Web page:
While looking through some example C code, I came across this:

y -= m < 3;

What does this do? It it some kind of condensed for loop or something? It's impossible to google for as far as I know.

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    It's important to note that < has higher precedence (binds more tightly) than -=, so y -= m < 3 means y -= (m < 3). – Keith Thompson Oct 23 '11 at 0:03
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    It's basically the equivalent of if(m<3) y=y-1; – mpen Oct 23 '11 at 0:11
  • Did you just ask this to prove that your coworker should not have written this because it's too confusing? The competing answers are telling. – Chris Moschini Oct 23 '11 at 5:44
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    @TheTedinator When you have a question about C expressions, don't google it. Instead, just open the C standard open-std.org/JTC1/SC22/WG14/www/docs/n1256.pdf and read the corresponding section. That's faster and more informative. – Yuji Oct 23 '11 at 7:49
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    @Chris: This code is likely the best way to handle this if you've got a crappy compiler (e.g. many microcontrollers or you need the code to be fast even at -O0) and you need to keep branches and code size down (e.g. many microcontrollers or you need the code to be fast even at -O0). – user79758 Oct 23 '11 at 10:49

m < 3 is either 1 or 0, depending on the truth value.

So y=y-1 when m<3 is true, or y=y-0 when m>=3

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    Ok thanks, I didn't realize that you could use boolean statements as a value like that. – TheTedinator Oct 24 '11 at 19:26
  • @TheTedinator: This is possible in any language which will type-convert boolean "false" to the integer "0" and boolean "true" to the integer "1". – Chris Tonkinson Oct 25 '11 at 18:35
  • Java got mad at me when I tried it, but I was able to just use an if statement. – TheTedinator Oct 27 '11 at 3:11
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    C doesn't have Booleans, so Boolean expressions evaluate to integers. You cannot do the same in java because there are boolean and Boolean. – Dave Oct 27 '11 at 16:45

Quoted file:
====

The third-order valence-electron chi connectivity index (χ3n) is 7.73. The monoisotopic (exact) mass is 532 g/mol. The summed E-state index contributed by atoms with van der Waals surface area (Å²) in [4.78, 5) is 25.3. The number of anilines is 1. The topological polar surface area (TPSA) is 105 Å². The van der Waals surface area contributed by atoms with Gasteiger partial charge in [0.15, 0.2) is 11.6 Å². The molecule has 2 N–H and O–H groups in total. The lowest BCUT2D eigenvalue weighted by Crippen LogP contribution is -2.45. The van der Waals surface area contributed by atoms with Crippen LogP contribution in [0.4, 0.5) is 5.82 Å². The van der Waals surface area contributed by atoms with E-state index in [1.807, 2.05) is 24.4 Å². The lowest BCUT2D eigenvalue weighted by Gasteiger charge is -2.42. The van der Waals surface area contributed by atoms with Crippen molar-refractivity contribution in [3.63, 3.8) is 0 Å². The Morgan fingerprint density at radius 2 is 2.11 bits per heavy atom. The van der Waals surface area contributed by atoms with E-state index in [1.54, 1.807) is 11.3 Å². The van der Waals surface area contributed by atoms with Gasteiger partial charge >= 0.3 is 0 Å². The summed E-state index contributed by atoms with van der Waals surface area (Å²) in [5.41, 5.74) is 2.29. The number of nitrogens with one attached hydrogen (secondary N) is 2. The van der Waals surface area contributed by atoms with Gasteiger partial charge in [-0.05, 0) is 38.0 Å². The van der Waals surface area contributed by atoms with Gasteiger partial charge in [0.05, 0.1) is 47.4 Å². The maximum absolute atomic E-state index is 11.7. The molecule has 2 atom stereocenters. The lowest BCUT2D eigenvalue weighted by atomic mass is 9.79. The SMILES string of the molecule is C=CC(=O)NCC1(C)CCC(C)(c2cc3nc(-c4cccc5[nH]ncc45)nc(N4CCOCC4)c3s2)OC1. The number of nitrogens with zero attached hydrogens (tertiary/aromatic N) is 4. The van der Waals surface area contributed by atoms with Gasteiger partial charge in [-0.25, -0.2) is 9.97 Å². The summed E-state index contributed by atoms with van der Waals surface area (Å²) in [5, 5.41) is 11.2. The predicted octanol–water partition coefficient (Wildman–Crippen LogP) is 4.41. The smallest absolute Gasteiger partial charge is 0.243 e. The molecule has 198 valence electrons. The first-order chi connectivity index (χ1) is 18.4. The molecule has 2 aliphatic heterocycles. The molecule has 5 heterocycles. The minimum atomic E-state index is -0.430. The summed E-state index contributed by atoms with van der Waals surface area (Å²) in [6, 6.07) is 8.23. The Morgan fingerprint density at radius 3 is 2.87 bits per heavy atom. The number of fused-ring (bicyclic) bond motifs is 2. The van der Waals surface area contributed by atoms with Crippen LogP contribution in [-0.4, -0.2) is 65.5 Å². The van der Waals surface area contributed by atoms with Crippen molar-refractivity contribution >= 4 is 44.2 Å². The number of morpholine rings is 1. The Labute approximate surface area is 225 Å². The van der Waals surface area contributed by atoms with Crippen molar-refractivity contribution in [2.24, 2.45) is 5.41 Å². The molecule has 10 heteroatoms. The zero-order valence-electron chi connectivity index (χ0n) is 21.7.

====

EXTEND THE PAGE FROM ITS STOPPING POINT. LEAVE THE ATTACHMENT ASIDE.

If you break it down by order of precedence for each operation, you get:

y = (y - (m < 3));

m < 3 gets evaluated and returns a boolean result 1 or 0, so the expression can be simplified as

y = y - 1; // if m < 3 is true


y = y - 0; // if m < 3 is false

The purpose for doing this is to avoid an if clause.

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    No, the purpose for doing this is to show off and confuse future maintenance programmers. – Justsalt Nov 3 '11 at 19:53
  • ^hehehe! I like that answer :) – Albert Renshaw Dec 27 '12 at 19:33

I means if (m < 3) { y -=1; }, since (m < 3) is 1 if m is less than 3, 0 otherwise.

The code appears in some hoary old reference implementation of something to do with either leap years or Easter, or possibly both: the first two months January and February are special because they occur before the leap day. There isn't really any excuse for writing code like that, unless you actually like the look of it. Most people don't.

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m < 3 evaluates to 1 if m is less than 3. Hence, y is decreased by one in this case. Thus, an if statement avoided.

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  • If you want to keep it readable and still avoid the if, use y -= (m < 3 ? 1 : 0); The parentheses are optional, but they improve the readability a bit. – AttishOculus Nov 5 '11 at 19:44

I can't tell you want it's for, but I can tell you what it does:

m < 3 returns an int of 0 or 1 representing a boolean value.

if m is less than 3, the statement evalutates as: y -= 1 or y = y - 1;

if m is greater than or equal to 3, the statement evalutates as y -= 0 or y = y - 0. Overall in this case, the statement does nothing.

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    In C, m < 3 doesn't yield a boolean (meaning a value of type bool or _Bool). It yields a value of type int, with the value 0 or 1. That value can be used as a condition or, as in this case, as an arithmetic value. – Keith Thompson Oct 23 '11 at 0:02

Most interesting is the amount of code it creates. On a simple Arduino system (compiler version 1.8.10) both the original and the

y -= (m < 3 ? 1 : 0); 

create the same code size. However, the 'if' version:

if(m<3) {y -= 1;} 

actually creates 8 bytes less code (4 instructions less). A good example of how creating clever code doesn't necessarily result in smaller code, especially with a good compiler.

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< has a higher priority to the sign of equal = so m<3 returns 1 if m is less than 3, and else is 0

then y = y - 1 or y = y - 0

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I agree that the code is equivalent to if(m<3) y=y-1;

However it is unsafe code because while FALSE is always 0, TRUE has had a couple of definitions. Nowadays TRUE is equal to 1 in most programming systems, but in older systems it was equal to -1 (where all bits where set to on, not just the last one). So if this code is running on an older platform it could translate to if(m<3) y=y-(-1); or if(m<3) y=y+1; Cross system compatibility is a big reason to avoid 'clever' code like this.

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    -1 In The C99 Standard (Looking at N1256) guarantees in that: "Each of the operators <, >, <=, and >= shall yield 1 if the specified relation is true and 0 if it is false.". This behaviour was also guaranteed by C89 and in fact goes all the way back to K&R... So it should be considered sufficiently portable :) – James Greenhalgh Oct 23 '11 at 8:15

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